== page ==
Anyone who sells disability insurance has encountered two common objections. One is the dangerous belief that disability is something that only happens to other people. The other is complaints about cost. A return of premium rider can help you counter both these objections at once.
Understanding the Return of Premium Rider
The return of premium rider is an extra clause available in some disability insurance policies. Although the details vary, the clause essentially allows policyholders to receive their premiums back, minus any benefits they have received.
The percentage of premiums eligible for return varies. It can be as high as 100% but is often lower. The point when policyholders can claim the return of premium also varies between policies. This article provides more detail on return of premium policy language.
Overcoming the Optimism Bias
Your clients might think that disability isn’t something they need to worry about – but they’re wrong. The Social Security Administration says about one in four 20-year-olds will become disabled before reaching age 67. Those are scary odds.
Part of the misconception may stem from a misunderstanding of what disability often entails. Many people don’t realize that musculoskeletal disorders and cancer are the top two conditions that lead to long-term disability claims, together accounting for close to half of all claims. These are extremely common health issues – most people know someone who has been impacted by one or even both.
You can try to educate your clients on these facts, but it may be impossible to convince some clients of the truth. This is due to the optimism bias, also called the illusion of invulnerability, which Verywell Mind says can cause people to believe that they are less likely to experience misfortune than probability would suggest.
A return of premium rider gives you an alternative way to combat the optimism bias.
Explain it like this: “You’re confident you’ll never experience a disability, but what if you’re wrong? You’ll wish you had disability insurance. And if you’re right and never file a claim, the return of premium rider will let your recover some – or even all – of the premiums you’ve paid.”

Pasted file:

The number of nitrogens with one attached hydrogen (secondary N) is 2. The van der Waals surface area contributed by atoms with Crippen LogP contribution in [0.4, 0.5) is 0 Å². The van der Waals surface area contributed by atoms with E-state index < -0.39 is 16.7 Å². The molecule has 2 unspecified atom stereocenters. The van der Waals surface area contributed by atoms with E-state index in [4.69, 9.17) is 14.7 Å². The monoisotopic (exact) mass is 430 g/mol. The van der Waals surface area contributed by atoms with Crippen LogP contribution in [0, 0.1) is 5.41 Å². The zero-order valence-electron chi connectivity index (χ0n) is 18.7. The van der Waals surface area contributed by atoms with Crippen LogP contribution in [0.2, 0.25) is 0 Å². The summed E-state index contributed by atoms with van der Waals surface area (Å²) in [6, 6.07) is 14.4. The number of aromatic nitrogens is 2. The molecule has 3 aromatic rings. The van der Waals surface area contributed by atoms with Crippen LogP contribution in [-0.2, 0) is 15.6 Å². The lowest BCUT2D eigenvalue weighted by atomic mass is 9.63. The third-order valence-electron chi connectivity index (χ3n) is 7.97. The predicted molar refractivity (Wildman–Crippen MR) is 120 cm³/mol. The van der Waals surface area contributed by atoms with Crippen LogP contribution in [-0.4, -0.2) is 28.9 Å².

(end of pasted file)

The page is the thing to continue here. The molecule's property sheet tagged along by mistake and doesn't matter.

Overcoming Price Objections
To overcome price objections, you can try to show that disability insurance actually provides incredible value by protecting a major asset (the person’s income). You can also use these proven methods for overcoming price objections. However, some people simply won’t want to part with their money, especially if they’re also guilty of optimism bias.
A return of premium rider could help sway these people. Once they factor in the premiums that the insurer will return to them (if they don’t have claims that exceed the premiums) or the benefits they’ll receive (if they do have claims), they’ll see that the net amount they’ll pay may be little to nothing.
However, there’s one way this could backfire. Although the return of premium can make coverage less expensive once you factor in the premium refund, this rider can make the policy much more expensive up front. For clients who are struggling to afford coverage, therefore, this tactic won’t work. Instead, you should offer disability insurance options that fit their budget.
On the other hand, if you have a client who has the money to spend on expensive coverage but would rather save it for other things – like retirement or long-term care – the return of premium option may be appealing.
Explain it like this: With the return of premium rider, your policy costs more up front, but you’ll get something for the cost. The insurer will return some or all of your premiums to you, minus the benefits you’ve received. You can reinvest this money in a long-term care insurance plan or your retirement savings.
Although the return of premium rider isn’t a great fit for everyone, it can be perfect for clients in their 20s, 30s, or 40s who have money to spend on a pricey policy but who worry they’ll never use their coverage. The Return of Premium Rider resource offers guidance on how to explain this option to clients and provides you with a handout you can give to clients to help them understand the rider. Download your resource.